The Usurpation/Seizure of Power Remained Unknown
In Narseh’s account, neither he himself nor the other princes (wispuhr) were informed of Warahrān’s enthronement by Wahnām, which seems to constitute the core of Narseh’s misgiving about the legitimacy of Warahrān’s ascension. Similarly, in Darius’ report the death of Bardiya—hence, Gaumāta’s usurpation in the guise of Bardiya—remained unknown to the people (kāra-). Herodotus’ narrative also states that since the assassination of Cambyses’ brother Smerdis/Bardiya had been kept secret, the plot mounted by the magi to usurp the power went unnoticed:
pasāva Kamb[ūjiya] avam Bardiyam avāja yaθā Kambūjiya Bardiyam avāja kārahạy[ā naiy] azdā abava taya Bardiya avajatā
Afterwards Cambyses killed that Bardiya, when Cambyses killed Bar-diya, it did not become known to the people that Bardiya was killed.
οὗτος δὴ ὦν οἱ ἐπανέστη μαθών τε τὸν Σμέρδιος θάνατον ὡς κρύπτοιτο γενόμενος καὶ ὡς ὀλίγοι εἴησαν οἱ ἐπιστάμενοι αὐτὸν Περσέων οἱ δὲ πολλοὶ περιεόντα μιν εἰδείησαν.
This man now revolted from him, perceiving that the death of Smerdis was kept secret, and that among the Persians there were few who knew of it, most of them believing him to be still alive.
ud pad ān xīr nē amā (āfrāh) kunēd ud (nē) […] wispuhrān āfrāh [kunēd ud wispuhrān] ud wuzurgān ud āzādān ud Pārsān ud Pahlawān *ābursīd [hēnd kū an Wahnām ī Tadrōsān Warahrān] ī Sagān šāh dēhēm sar (bandēm) [u-m pad] *padixšar kāmist [abar] ēstādan 
And he did not (inform) Us about that matter, nor [did he] inform the Princes. [and later? the princes], grandees, nobles, and Persians and Parthians were informed [that: I, Wahnām, son of Tatrus have] attached the Diadem to the head of [Warahrān] king of Sakas; [and I] wish to establish [him/myself in] an exalted position].
Killing and Dispossession of the Nobility
In the narratives of NPi and DB, the seizure of power by the usurper(s) is followed by a time of oppression, which manifests itself in the killing of the nobility that had either actively opposed the usurpers (NPi: Sagān šāh [dušmenīn?] wany kunān), or had not contested the usurper’s power for fear of retaliation (kārašim hacā dạršam atạrsa). The decimation of the nobility is followed in the two accounts by the dispossession of its estates  :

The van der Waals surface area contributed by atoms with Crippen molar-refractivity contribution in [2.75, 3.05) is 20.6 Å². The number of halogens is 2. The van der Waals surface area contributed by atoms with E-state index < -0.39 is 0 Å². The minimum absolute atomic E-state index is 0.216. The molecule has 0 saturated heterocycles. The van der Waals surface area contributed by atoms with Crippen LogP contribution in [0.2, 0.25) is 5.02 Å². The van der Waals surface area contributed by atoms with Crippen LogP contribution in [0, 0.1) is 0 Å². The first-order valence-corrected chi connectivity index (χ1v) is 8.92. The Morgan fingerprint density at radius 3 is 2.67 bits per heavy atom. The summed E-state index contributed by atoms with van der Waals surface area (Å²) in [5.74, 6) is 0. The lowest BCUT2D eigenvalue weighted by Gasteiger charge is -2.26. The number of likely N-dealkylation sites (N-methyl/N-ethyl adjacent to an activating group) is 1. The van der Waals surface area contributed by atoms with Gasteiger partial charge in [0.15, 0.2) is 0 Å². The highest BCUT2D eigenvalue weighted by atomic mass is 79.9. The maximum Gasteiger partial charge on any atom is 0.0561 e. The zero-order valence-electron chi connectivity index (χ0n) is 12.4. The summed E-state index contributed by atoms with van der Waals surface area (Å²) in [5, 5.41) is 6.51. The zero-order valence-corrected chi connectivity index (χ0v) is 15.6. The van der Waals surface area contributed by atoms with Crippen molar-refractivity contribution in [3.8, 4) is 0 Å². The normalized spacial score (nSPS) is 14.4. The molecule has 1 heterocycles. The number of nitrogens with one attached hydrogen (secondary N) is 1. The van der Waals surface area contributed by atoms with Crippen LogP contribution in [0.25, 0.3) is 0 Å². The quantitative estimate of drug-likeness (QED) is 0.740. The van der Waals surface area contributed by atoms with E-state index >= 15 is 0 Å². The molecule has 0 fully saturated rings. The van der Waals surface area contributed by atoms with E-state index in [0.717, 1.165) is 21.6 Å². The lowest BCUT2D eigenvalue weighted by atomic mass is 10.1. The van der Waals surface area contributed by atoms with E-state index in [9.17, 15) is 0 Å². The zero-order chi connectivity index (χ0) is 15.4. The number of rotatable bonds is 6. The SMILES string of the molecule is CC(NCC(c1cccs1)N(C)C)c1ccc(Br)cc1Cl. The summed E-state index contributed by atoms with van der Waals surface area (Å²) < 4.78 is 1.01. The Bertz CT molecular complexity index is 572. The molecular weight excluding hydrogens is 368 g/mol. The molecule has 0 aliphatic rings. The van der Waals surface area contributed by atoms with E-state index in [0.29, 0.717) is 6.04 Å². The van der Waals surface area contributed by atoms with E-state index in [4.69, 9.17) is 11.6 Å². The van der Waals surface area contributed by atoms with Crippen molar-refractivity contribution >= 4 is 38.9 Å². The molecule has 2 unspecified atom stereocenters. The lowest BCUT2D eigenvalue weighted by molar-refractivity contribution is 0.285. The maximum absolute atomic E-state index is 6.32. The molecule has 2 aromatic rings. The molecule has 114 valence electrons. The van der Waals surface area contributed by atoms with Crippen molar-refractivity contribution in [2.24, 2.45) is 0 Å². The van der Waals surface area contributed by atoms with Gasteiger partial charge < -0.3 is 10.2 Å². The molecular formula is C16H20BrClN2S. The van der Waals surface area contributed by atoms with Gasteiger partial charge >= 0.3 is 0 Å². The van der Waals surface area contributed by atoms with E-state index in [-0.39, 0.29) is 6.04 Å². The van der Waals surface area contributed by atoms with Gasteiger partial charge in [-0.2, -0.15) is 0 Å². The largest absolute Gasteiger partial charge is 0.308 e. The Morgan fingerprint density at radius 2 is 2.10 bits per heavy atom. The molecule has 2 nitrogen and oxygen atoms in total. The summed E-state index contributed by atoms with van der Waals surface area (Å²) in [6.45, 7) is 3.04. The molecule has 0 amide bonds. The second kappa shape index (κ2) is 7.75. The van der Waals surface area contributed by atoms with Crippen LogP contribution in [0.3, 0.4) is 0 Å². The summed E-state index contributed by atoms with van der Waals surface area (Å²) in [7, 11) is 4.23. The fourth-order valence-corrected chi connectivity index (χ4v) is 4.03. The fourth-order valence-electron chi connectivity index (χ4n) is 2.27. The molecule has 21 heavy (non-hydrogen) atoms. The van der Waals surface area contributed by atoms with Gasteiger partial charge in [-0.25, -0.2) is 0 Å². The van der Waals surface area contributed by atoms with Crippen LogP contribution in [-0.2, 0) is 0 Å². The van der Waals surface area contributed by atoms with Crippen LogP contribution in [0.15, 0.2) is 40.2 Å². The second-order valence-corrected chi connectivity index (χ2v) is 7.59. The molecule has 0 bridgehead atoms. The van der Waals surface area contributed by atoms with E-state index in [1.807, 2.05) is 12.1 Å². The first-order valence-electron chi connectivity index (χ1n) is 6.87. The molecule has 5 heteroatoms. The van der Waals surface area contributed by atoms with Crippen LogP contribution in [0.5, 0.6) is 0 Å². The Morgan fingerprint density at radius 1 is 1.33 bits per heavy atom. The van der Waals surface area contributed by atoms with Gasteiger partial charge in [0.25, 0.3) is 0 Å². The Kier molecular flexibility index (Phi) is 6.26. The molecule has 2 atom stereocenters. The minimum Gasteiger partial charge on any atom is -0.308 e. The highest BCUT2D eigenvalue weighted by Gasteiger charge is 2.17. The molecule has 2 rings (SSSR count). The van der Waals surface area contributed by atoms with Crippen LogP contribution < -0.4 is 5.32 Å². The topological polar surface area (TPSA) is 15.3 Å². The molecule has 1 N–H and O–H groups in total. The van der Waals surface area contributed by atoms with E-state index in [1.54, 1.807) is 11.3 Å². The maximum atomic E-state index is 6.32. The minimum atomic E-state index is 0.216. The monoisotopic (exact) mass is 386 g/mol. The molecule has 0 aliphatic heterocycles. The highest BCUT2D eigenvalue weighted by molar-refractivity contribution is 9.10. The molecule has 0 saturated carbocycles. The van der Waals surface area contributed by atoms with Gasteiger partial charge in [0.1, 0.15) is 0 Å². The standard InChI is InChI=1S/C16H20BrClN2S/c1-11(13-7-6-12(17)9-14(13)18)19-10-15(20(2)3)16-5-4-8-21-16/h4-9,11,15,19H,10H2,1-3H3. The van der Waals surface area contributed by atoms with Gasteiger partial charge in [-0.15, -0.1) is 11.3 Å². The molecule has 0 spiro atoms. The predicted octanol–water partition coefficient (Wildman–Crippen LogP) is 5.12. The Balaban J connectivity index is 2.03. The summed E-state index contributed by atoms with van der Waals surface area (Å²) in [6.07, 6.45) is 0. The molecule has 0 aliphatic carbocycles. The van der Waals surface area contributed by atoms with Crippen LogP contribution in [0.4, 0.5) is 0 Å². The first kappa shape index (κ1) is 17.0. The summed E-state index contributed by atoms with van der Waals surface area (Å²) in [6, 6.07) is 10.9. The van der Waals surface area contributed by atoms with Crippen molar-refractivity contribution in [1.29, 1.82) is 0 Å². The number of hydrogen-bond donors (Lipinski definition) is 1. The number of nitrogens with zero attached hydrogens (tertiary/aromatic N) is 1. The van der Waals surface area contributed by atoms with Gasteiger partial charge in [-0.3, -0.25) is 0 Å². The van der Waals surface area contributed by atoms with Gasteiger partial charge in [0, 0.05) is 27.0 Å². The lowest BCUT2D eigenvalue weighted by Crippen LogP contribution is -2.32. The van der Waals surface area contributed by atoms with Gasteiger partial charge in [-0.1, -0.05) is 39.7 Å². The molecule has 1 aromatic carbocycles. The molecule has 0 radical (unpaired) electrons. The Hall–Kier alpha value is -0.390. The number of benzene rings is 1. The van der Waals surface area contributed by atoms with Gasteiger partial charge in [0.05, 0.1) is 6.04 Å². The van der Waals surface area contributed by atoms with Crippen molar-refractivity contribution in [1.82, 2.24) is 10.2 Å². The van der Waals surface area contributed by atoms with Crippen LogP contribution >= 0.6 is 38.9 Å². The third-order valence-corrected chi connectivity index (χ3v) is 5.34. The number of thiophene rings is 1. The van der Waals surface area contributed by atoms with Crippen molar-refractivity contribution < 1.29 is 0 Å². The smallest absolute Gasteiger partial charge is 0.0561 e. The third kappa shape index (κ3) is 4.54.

naiy āha martiya naiy Pārsa naiy Māda naiy amāxam taumāyā kašciy haya avam Gaumātam tayam magum xšaçam dītam caxriyā kārašim hacā dạršam atạrsa kāram vasiy avājaniyā haya paranam Bạrdiyam adānā avahạyarādiy kāram avājaniyā mātayamām xšnāsātiy taya adam naiy Bạrdiya ahmiy haya Kurauš puça
There was not a (single) man, neither Persian, Mede, nor anybody of our family, who would have taken the power from that magus Gaumāta; the people were much afraid of him, (for) he killed many people, who previously had known Bardiya, for that reason he killed the people, so that “they may not recognize me, that I am not Bardiya, son of Cyrus.”
ud abar ēd (ādūg) [hēm kū wispuhrān] ud wuzurgān ud āzādān ōzanān u-šān xānag *Garamēgazān dahān ud az xwēš (tōm) ud *Garamagēzān […] dastkerd kunān. U-m ka xwēš dastkerd ōstīgān kerd hād (ēg Sagān) šāh [dušmenīn?] wany kunān
And of this [I am] capable, (namely) to kill [the princes], grandees, and nobles, and to give their possessions (/estates) to the Garamaeans (?). And from/of my own family (?) and the Garamaeans I shall make […my own?] property. And when I have firmly established it as my own property, then I shall destroy [the enemies of?] the king of Sakas.
xšaçam taya hača amāxam taumāyā parābạrtam āha ava adam patipadam akunavam adamšim gāθavā avāstāyam yaθā paruvamčiy avaθā adam akunavam āyadanā tayā Gaumāta haya maguš viyaka adam niyaçārayam kārahạyā ābičariš gaiθāmčā māniyamčā viθbiščā tayādiš Gaumāta ha[ya] maguš adinā adam kāram gāθavā avāstāyam Pārsamča Mādamča utā aniyā dahyāva
The royalty which was taken away from our family I put in (its) place, I established it in place; like before, thus I made the rites of worship/places of worship, which Gaumāta, the magus, had destroyed, I restored to the people the pastures, the herds, the households and the houses which Gaumāta, the magus, had taken away from them; I placed the people on (their) place, as well as Persis, Media, and the other lands.